Top Stories 2023

The Biggest Portland Transportation News of 2023

PBOT struggles, Rose Quarter snags, and deadly crashes marked a busy year in Portland transportation.

The Biggest Portland City Hall News of 2023

This year, the city managed to help and harm the unhoused, while leaning on pre-pandemic work models to try to revitalize downtown.

The Biggest Portland Labor News of 2023

Move over "hot labor summer." 2023 was a hot labor year for Portland workers.

Portland's Top VILLAINS for 2023—Ranked!

Portland's villains were especially busy this year... here's who caused the most trouble.

The Biggest Portland Police News of 2023

Big police settlements, a new top cop, and whatever happened to oversight? All that and more in the biggest police stories of 2023!

The Biggest Portland Environmental News of 2023

Oil company lawsuits, asbestos rain, and Rubio disappoints activists: A lot happened in 2023's environmental news.

Multnomah County filed a nearly $52 billion lawsuit against big oil companies for their role in the deadly 2021 heat dome event.  

On a sunny June day, Multnomah County commissioners voted unanimously to sue 17 fossil fuel companies and big oil consultants, claiming the companies "have known their products were harmful for decades...and need to pay for the impacts of their pollution." The lawsuit is based on damages resulting from the 2021 heat dome event, when local temperatures reached an unprecedented high of 116 degrees and 69 Multnomah County residents died from hyperthermia.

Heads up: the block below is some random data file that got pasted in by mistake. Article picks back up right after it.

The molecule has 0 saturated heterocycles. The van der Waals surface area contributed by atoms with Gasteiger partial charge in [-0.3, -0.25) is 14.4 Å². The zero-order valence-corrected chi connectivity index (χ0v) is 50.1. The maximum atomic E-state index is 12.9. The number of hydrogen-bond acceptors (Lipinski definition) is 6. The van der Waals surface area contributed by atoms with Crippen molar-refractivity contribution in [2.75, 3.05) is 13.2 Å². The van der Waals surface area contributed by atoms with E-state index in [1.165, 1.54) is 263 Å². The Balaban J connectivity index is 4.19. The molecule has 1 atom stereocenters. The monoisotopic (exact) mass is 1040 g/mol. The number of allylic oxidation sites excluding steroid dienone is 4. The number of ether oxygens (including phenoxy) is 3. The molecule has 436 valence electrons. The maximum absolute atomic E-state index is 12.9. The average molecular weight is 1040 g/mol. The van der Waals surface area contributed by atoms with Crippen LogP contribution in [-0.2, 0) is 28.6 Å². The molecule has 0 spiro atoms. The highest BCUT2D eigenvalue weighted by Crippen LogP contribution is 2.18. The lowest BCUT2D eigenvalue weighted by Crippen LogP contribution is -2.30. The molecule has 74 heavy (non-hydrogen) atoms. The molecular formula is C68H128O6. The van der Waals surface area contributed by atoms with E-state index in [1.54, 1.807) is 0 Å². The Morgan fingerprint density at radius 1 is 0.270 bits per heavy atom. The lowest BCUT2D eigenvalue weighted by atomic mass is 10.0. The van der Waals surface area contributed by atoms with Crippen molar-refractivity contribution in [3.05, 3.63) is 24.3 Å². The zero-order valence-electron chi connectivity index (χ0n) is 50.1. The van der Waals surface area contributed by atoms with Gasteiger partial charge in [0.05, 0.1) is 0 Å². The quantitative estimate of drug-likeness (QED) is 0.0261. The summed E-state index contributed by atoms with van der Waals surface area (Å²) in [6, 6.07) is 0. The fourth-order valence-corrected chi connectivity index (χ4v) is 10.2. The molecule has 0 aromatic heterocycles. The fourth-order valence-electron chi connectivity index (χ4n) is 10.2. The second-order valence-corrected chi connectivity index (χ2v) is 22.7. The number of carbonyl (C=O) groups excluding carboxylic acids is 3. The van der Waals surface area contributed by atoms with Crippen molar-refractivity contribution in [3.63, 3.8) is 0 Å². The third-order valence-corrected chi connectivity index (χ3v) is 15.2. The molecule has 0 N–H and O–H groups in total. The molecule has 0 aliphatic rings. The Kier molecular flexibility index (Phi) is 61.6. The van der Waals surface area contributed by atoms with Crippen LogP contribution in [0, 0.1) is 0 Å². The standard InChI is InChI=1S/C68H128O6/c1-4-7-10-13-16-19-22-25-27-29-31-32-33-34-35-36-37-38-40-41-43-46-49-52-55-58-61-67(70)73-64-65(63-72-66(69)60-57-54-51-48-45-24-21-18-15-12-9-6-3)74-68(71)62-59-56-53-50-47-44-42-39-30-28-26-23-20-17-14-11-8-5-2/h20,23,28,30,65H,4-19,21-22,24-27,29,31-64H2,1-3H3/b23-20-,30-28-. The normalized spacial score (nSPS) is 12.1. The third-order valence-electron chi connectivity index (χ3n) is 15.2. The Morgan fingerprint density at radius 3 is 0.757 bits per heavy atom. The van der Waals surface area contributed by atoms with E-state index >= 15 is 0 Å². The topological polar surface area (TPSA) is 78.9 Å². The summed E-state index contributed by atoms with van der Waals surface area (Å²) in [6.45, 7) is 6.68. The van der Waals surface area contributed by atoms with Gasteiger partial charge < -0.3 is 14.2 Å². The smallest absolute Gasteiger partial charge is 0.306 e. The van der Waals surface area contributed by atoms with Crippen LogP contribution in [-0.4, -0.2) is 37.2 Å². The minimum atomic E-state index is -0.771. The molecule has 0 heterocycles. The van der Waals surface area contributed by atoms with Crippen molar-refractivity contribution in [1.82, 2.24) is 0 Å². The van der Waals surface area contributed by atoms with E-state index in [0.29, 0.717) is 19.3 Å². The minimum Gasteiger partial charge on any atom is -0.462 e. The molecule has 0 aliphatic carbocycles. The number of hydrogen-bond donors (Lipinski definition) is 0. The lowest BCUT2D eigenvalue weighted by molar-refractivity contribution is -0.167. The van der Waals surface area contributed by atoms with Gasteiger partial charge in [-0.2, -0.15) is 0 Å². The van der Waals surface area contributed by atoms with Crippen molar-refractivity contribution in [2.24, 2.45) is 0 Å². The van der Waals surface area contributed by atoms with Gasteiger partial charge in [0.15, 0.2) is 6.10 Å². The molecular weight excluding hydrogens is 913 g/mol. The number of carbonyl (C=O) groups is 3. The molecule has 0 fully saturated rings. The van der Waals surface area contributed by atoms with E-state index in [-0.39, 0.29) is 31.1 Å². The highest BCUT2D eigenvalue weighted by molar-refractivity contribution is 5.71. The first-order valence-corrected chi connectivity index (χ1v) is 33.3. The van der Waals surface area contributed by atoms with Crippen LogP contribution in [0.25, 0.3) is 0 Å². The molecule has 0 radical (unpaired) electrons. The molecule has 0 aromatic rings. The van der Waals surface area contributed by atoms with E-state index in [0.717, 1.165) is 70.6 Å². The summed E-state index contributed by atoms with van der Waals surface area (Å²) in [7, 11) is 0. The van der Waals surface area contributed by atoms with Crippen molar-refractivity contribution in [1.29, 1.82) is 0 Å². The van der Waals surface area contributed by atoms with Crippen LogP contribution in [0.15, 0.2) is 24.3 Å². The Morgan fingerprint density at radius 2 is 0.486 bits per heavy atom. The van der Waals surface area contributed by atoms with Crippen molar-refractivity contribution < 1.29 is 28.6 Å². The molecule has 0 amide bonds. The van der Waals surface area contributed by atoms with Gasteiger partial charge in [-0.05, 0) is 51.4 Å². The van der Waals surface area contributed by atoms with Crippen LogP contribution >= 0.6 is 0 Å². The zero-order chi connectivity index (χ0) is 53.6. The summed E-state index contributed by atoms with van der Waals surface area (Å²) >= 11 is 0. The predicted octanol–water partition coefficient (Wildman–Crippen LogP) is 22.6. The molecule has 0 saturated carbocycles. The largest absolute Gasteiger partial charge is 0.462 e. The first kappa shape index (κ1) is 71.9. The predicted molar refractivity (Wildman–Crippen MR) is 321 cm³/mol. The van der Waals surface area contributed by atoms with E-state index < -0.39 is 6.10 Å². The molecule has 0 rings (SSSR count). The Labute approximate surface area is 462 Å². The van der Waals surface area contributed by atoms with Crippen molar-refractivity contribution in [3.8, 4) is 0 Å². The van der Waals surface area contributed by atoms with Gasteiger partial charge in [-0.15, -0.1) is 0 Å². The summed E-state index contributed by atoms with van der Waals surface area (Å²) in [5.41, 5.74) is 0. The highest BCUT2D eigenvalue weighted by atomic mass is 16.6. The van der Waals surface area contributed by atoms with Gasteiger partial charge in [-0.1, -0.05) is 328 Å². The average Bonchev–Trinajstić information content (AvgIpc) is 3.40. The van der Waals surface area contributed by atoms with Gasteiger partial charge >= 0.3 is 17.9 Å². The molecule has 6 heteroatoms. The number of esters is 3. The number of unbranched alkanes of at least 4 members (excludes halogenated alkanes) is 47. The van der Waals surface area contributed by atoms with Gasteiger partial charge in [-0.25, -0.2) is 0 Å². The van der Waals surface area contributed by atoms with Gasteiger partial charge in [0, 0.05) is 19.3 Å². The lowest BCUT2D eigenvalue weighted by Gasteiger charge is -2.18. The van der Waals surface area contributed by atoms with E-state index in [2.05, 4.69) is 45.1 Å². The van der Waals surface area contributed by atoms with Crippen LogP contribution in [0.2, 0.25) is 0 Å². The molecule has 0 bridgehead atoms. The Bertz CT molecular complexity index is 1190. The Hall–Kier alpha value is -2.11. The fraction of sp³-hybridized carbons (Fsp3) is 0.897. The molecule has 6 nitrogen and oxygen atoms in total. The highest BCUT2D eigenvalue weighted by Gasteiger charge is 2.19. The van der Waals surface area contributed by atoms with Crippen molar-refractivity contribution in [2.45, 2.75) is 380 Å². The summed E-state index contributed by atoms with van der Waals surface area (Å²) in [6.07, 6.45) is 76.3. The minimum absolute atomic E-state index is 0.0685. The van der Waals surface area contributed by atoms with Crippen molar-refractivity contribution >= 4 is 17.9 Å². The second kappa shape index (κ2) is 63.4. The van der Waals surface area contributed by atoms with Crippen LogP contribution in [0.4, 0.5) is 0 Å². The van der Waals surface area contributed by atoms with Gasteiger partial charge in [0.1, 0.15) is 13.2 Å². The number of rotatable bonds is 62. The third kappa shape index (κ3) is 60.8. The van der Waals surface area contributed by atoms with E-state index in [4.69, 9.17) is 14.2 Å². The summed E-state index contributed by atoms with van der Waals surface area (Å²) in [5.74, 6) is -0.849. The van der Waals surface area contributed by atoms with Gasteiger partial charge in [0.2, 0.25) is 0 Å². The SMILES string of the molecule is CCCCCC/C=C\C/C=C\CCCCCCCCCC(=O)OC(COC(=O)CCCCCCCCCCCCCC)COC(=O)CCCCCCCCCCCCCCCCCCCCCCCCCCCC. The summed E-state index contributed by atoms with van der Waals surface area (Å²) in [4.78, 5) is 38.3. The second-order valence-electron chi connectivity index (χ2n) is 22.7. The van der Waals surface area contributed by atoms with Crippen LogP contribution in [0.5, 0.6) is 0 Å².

The county wants oil companies to pay $50 million in actual damages, $1.5 billion in future damages, and finance a $50 billion abatement fund to "study, plan, and upgrade the public health care services and infrastructure" to protect residents in future climate change-related emergencies. If that sounds like a lot of money, consider that fossil fuel companies pulled in a record $200 billion in profits in 2022 alone. They can pay for the harm their products have caused to the planet. As the earth scorches, they're morally obligated to.

After the old Kmart building in outer Northeast Portland went up in flames, asbestos rained down on residents of the surrounding Parkrose and Argay Terrace neighborhoods. 

In July, a former Kmart building in a vacant lot at NE 122nd and Sandy went up in flames, sending smoke and ashes across the surrounding area. Upon further inspection by the Oregon Department of Environmental Quality, the ashes were proven to contain asbestos, and residents of nearby neighborhoods were instructed to stay inside and keep their pets inside as much as possible until the mess could be cleaned up. 

People who live near the lot are already concerned about what's going on at the site. The property is now owned by real estate logistics company Prologis, which plans to set up a freight warehouse in the abandoned lot. Since that plan was announced, residents of surrounding neighborhoods have voiced concerns about an influx of diesel trucks in their neighborhood, which will worsen air pollution. Obviously, the asbestos only worsened the relationship between these residents and Prologis.